Monday, June 24

Cruising to Hawaii? Get Ready for Unpredictable Winds and a Shortage of Slips

Google+ Pinterest LinkedIn Tumblr +

If you’ve ever thought of cruising to Hawaii, or spending time cruising among the islands once you’re there, you’ll want to read this eye-opening story in Sea by Capt. Pat Rains. Hawaii, at least for cruising in recreational boats, may not be the island paradise you’ve dreamed about. She knows. Rains and her husband have cruised there six times, starting some 40 years ago. Their most recent trip was on a Nordhavn 57. Here’s her account of what you’ll find there:

The sight of Hawaii’s green peaks piercing the horizon was thrilling, especially after 2,300 miles of chugging along at eight knots – 12 days of blue, blue, blue. Mauna Loa blossomed to starboard on our radar for the next couple of hours as we skirted South Point on the Big Island and laid a course straight for the island of Oahu. The sudden appearance of actual scenery kept us enthralled and not far from the binoculars; however, the increasing vessel traffic kept us alert at the helm during our regular watch schedule. Yet we couldn’t stop giggling and fantasizing how great it was going to feel to get the boat secured in a motionless slip and get a really good night’s sleep. “Cruising Hawaii is going to be paradise, but this I what happens when you’re over 60,” we joked. “You can’t wait to get docked.”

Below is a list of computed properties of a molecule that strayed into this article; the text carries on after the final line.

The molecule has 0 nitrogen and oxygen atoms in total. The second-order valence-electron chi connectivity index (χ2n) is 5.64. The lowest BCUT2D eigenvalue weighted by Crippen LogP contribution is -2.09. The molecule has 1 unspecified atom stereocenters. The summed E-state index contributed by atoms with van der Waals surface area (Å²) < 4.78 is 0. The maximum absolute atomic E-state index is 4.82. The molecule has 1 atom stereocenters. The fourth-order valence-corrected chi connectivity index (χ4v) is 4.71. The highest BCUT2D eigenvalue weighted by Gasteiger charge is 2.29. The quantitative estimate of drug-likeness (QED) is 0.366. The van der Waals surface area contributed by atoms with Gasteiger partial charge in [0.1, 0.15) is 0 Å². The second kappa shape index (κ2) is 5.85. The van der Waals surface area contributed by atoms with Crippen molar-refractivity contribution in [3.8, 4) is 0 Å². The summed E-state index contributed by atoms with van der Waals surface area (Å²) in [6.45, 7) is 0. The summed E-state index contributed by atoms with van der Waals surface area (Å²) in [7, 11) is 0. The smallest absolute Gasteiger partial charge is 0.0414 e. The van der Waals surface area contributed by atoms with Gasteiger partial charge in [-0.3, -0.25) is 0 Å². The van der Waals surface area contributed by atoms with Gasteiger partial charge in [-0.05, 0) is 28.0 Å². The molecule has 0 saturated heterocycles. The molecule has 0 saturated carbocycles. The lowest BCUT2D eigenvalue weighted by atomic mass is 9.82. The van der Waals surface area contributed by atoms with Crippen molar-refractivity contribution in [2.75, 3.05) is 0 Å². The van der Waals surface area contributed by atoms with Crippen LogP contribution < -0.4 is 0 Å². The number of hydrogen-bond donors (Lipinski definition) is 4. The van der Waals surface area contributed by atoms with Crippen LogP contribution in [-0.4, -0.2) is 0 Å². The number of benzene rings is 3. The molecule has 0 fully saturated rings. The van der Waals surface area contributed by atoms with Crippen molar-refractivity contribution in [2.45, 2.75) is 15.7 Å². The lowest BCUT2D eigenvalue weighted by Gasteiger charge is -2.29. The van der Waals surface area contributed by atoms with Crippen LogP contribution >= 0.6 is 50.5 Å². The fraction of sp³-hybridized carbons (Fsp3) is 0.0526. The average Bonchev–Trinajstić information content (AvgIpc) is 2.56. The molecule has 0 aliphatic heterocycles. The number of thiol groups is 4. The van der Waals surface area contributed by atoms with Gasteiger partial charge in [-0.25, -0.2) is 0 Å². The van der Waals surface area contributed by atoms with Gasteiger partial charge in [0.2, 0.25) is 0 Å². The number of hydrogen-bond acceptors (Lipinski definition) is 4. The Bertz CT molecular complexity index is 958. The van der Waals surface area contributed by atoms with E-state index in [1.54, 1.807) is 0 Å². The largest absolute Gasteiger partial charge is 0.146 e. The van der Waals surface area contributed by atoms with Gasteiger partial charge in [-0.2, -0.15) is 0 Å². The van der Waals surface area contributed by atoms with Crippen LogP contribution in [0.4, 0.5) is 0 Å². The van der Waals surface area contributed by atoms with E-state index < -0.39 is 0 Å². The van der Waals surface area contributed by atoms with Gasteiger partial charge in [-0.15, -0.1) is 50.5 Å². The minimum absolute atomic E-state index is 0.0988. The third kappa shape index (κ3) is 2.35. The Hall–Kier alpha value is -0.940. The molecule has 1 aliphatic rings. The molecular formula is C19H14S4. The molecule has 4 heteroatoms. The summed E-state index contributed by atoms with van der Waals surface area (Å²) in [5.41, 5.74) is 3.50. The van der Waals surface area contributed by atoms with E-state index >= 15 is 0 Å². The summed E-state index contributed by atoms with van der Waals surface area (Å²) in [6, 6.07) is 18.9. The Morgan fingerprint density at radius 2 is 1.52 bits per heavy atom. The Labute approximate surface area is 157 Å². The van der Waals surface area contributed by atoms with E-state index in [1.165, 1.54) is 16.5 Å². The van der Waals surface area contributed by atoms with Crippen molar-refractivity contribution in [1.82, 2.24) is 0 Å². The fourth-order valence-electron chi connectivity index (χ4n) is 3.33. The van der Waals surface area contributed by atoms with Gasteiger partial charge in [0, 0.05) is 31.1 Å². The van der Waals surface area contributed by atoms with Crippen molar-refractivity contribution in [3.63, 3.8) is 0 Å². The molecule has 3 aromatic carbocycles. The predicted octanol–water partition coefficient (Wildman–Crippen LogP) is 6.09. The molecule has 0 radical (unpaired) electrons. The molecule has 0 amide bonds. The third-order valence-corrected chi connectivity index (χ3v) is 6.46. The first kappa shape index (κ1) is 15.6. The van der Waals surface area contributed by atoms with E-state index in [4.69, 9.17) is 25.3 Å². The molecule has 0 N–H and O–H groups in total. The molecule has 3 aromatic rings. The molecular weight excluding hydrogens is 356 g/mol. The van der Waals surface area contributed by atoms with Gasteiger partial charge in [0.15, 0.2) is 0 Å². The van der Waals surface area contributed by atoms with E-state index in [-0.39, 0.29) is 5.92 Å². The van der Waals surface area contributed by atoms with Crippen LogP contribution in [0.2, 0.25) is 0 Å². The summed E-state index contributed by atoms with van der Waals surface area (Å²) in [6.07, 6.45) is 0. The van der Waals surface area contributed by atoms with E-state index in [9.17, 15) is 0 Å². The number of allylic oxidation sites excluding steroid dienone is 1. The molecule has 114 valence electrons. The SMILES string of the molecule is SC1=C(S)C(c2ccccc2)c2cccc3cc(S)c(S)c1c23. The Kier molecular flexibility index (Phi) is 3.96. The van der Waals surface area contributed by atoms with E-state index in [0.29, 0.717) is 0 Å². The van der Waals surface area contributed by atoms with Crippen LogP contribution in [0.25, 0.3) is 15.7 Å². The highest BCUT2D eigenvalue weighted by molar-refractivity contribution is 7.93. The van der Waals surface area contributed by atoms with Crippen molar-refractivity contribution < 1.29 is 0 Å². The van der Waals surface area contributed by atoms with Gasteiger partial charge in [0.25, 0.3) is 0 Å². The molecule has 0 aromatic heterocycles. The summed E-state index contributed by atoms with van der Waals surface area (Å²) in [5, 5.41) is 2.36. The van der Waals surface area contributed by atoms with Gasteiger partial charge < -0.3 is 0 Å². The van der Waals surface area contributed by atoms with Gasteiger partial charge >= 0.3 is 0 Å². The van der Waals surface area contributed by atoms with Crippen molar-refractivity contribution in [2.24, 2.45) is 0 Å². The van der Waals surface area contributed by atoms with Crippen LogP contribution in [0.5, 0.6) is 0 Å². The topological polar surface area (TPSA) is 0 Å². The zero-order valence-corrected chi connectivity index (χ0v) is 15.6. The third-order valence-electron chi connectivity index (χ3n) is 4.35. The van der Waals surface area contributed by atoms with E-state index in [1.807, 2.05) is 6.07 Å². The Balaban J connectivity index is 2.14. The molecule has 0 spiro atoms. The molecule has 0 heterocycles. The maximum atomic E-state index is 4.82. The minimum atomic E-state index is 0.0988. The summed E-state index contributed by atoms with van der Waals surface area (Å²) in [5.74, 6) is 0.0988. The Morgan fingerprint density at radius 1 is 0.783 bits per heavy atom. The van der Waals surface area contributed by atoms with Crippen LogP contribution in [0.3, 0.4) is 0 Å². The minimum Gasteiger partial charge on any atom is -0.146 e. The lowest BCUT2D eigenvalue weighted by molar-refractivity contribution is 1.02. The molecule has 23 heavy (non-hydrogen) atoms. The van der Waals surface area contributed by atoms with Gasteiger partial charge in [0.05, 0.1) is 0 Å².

Our dear friends, owners of the 57-foot Nordhavn trawler we were on, so far had acquired a good 15,000 miles of boating experience. For them, it was a special accomplishment to arrive in paradise – not on just another cruise ship, but on their own boat. Read more:



About Author